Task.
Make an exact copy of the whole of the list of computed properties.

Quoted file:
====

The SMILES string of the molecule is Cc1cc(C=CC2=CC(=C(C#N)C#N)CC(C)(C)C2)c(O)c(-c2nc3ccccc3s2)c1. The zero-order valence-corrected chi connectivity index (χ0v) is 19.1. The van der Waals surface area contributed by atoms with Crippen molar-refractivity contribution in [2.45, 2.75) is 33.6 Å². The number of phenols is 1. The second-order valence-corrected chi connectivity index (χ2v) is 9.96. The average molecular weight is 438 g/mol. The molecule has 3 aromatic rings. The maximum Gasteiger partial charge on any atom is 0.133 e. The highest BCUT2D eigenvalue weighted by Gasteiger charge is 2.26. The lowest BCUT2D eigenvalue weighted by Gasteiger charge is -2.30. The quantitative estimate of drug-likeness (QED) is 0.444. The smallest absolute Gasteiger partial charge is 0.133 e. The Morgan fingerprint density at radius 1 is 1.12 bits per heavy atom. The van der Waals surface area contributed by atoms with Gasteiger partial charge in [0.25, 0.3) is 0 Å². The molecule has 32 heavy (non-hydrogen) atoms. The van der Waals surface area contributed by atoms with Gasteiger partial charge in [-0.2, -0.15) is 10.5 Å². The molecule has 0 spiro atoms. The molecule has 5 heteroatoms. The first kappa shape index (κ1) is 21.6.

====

The SMILES string of the molecule is Cc1cc(C=CC2=CC(=C(C#N)C#N)CC(C)(C)C2)c(O)c(-c2nc3ccccc3s2)c1. The zero-order valence-corrected chi connectivity index (χ0v) is 19.1. The van der Waals surface area contributed by atoms with Crippen molar-refractivity contribution in [2.45, 2.75) is 33.6 Å². The number of phenols is 1. The second-order valence-corrected chi connectivity index (χ2v) is 9.96. The average molecular weight is 438 g/mol. The molecule has 3 aromatic rings. The maximum Gasteiger partial charge on any atom is 0.133 e. The highest BCUT2D eigenvalue weighted by Gasteiger charge is 2.26. The lowest BCUT2D eigenvalue weighted by Gasteiger charge is -2.30. The quantitative estimate of drug-likeness (QED) is 0.444. The smallest absolute Gasteiger partial charge is 0.133 e. The Morgan fingerprint density at radius 1 is 1.12 bits per heavy atom. The van der Waals surface area contributed by atoms with Gasteiger partial charge in [0.25, 0.3) is 0 Å². The molecule has 32 heavy (non-hydrogen) atoms. The van der Waals surface area contributed by atoms with Gasteiger partial charge in [-0.2, -0.15) is 10.5 Å². The molecule has 0 spiro atoms. The molecule has 5 heteroatoms. The first kappa shape index (κ1) is 21.6.